By Scott Smith Kokomo Tribune
---- — Dale Zell farms all over the place: Cass, Howard, White, Miami and Clinton counties, to be exact.
But the 75-year-old farmer knows that someday someone else will be farming the land, so he’s doing his best to be a good steward.
He’s put down rip-rap around outlets. He’s built drainage structures to keep field surface run-off from cutting channels in the earth. And he’s installed grass filter strips in areas where water finds the path of least resistance.
All of those projects have cost money, money that Zell knows he can’t recoup in a year or two. But he does it anyway, thanks in part to matching grant programs through the U.S. Department of Agriculture.
“I’m thankful for the privilege of farming, and I want to keep the land for the next generation,” he said.
This month, Zell and his wife, Nancy, were honored as one of 46 “River Friendly Farms” in the state by the Indiana Association of Soil and Water Conservation Districts.
Zell has been working with the local soil and water district office on projects for years and they nominated him for the honor, which is given annually to producers whose farm management practices protect Indiana’s soil and water resources.
The Zells farm a total of about 600 acres, centered around their homestead in Ervin Township. They’ve adopted many of the conservation practices that have become more and more standard over the years, such as minimally tilling the soil before planting corn, and rotating corn and soybean crops every year.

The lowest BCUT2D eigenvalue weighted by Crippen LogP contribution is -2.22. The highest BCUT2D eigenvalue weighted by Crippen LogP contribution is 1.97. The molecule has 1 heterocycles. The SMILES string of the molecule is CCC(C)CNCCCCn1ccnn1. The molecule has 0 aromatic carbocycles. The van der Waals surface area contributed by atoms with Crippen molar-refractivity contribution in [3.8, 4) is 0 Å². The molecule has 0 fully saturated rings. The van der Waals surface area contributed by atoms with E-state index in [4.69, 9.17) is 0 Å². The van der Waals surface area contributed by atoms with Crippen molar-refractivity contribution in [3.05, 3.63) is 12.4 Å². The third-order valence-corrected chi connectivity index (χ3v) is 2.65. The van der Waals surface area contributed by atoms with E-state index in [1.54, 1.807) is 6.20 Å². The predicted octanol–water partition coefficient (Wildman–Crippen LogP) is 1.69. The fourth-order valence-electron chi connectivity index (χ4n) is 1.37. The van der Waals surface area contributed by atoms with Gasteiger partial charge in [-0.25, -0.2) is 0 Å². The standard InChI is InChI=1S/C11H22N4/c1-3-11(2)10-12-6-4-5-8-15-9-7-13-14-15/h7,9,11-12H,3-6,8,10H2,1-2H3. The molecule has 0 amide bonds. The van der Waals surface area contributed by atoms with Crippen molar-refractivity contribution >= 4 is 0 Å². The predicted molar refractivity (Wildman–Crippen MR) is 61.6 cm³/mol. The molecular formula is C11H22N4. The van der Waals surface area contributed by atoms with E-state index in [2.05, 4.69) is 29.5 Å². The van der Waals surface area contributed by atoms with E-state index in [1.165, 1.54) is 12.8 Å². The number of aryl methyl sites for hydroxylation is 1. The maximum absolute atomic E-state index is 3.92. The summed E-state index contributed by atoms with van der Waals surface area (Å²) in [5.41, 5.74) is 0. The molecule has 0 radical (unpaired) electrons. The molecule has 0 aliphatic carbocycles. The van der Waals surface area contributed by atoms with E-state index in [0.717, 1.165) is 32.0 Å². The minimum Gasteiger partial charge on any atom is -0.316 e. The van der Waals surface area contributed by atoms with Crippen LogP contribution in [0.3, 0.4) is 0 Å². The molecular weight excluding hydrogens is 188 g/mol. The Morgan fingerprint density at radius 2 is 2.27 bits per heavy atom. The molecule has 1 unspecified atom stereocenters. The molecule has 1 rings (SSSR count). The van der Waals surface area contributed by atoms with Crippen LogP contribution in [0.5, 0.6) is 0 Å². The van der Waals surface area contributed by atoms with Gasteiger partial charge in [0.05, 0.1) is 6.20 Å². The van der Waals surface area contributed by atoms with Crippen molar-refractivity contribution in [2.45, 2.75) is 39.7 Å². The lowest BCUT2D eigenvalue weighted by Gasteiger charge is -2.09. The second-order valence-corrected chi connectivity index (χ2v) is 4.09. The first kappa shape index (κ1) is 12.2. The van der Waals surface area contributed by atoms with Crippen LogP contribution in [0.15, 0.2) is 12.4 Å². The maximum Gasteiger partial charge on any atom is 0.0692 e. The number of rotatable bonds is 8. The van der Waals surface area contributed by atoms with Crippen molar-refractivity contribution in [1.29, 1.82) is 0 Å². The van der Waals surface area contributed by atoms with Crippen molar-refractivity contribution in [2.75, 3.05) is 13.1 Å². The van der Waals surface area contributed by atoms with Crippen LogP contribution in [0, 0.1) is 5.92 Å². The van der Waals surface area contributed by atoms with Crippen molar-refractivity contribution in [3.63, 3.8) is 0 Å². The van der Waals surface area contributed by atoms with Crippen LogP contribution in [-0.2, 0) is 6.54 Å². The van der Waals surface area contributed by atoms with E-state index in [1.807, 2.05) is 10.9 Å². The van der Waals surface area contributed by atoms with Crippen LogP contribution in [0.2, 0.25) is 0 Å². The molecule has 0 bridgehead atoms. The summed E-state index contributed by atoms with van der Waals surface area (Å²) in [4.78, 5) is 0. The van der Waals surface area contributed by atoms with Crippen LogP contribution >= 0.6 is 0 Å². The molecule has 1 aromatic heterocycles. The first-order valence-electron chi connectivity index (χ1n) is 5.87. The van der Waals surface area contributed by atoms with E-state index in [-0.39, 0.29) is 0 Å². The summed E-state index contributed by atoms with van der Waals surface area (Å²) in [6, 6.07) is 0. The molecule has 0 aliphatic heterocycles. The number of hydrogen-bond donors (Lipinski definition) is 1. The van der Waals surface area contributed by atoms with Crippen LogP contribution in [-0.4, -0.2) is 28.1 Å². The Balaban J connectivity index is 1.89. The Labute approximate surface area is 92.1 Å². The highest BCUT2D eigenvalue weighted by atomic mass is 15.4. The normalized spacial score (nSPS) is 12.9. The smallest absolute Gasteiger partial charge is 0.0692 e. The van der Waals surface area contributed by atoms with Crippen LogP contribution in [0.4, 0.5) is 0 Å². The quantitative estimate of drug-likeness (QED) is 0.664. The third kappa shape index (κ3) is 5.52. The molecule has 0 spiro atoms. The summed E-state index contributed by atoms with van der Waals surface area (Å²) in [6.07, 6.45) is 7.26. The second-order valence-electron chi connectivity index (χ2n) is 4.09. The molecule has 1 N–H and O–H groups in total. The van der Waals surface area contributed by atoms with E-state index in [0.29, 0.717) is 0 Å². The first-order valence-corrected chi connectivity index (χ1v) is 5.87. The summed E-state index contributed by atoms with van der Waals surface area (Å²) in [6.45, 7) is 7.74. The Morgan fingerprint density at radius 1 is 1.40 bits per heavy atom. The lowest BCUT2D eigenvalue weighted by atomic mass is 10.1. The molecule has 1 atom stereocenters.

“It probably takes six to eight years to get the actual cash back on some of the projects, but it’s better for the fields,” Zell said of his soil conservation practices.
Calvin Hartman, resource conservationist at the Howard County Soil & Water Conservation District, said some farmers still use a moldboard plow to completely turn over the soil after harvesting corn, a practice which leaves the soil vulnerable to erosion.
But if that’s the way a field has been plowed for years, it’s a costly process to switch to a minimum till process, he said.
“It can sometimes take three to seven years to rebuild the soil structure to where you don’t take a yield hit, if you’re used to tilling the field every year,” Hartman said.
Right now, it’s a pretty good time to be a farmer in north central Indiana. Last year, even with drought devastating southern Indiana, high crop prices and just enough rain in this area made it a banner year for farmers like Zell.
The fact he’s literally plowing some of his profits back into his fields was something state and local officials felt worthy of notice.
“You just want to keep the farms clean; the next generation’s going to have enough problems without that,” Zell said.
“We do the planting, and we do the harvesting, but God makes the increase. He’s the one we give all the praise to,” Zell said. “I’m just thankful for his watchful care over us.”
Scott Smith can be reached at 765-454-8569 or at firstname.lastname@example.org.
Past Howard County River Friendly farmers 2012 Byrum Livestock Farms/ Steve Byrum and Makin Bacon Farms/Richard Byrum (co-winners) 2011 B and S Trucking Partnership/Steve and Brad Winger 2010 Rhine Farms/John Rhine 2009 Rex Stites Farms/Jim and Ron Stites 2008 Dave Carter and Ronald Newhouse (co-winners) 2007 Shane Campbell